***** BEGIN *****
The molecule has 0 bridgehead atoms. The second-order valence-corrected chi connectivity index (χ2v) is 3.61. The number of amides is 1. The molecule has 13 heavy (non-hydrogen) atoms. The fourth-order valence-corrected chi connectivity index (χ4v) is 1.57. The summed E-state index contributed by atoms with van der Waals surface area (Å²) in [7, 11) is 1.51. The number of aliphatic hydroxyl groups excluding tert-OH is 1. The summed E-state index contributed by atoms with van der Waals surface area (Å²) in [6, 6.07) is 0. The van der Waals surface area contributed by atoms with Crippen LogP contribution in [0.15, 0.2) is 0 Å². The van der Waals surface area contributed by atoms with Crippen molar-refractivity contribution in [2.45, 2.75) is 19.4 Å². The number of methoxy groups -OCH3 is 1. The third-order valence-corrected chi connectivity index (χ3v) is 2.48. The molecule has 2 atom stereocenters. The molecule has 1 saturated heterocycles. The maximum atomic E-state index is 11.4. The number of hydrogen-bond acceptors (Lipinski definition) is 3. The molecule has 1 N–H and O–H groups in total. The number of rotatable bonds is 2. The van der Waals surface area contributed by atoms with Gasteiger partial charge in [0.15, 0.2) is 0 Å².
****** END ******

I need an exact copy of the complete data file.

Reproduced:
The molecule has 0 bridgehead atoms. The second-order valence-corrected chi connectivity index (χ2v) is 3.61. The number of amides is 1. The molecule has 13 heavy (non-hydrogen) atoms. The fourth-order valence-corrected chi connectivity index (χ4v) is 1.57. The summed E-state index contributed by atoms with van der Waals surface area (Å²) in [7, 11) is 1.51. The number of aliphatic hydroxyl groups excluding tert-OH is 1. The summed E-state index contributed by atoms with van der Waals surface area (Å²) in [6, 6.07) is 0. The van der Waals surface area contributed by atoms with Crippen LogP contribution in [0.15, 0.2) is 0 Å². The van der Waals surface area contributed by atoms with Crippen molar-refractivity contribution in [2.45, 2.75) is 19.4 Å². The number of methoxy groups -OCH3 is 1. The third-order valence-corrected chi connectivity index (χ3v) is 2.48. The molecule has 2 atom stereocenters. The molecule has 1 saturated heterocycles. The maximum atomic E-state index is 11.4. The number of hydrogen-bond acceptors (Lipinski definition) is 3. The molecule has 1 N–H and O–H groups in total. The number of rotatable bonds is 2. The van der Waals surface area contributed by atoms with Gasteiger partial charge in [0.15, 0.2) is 0 Å².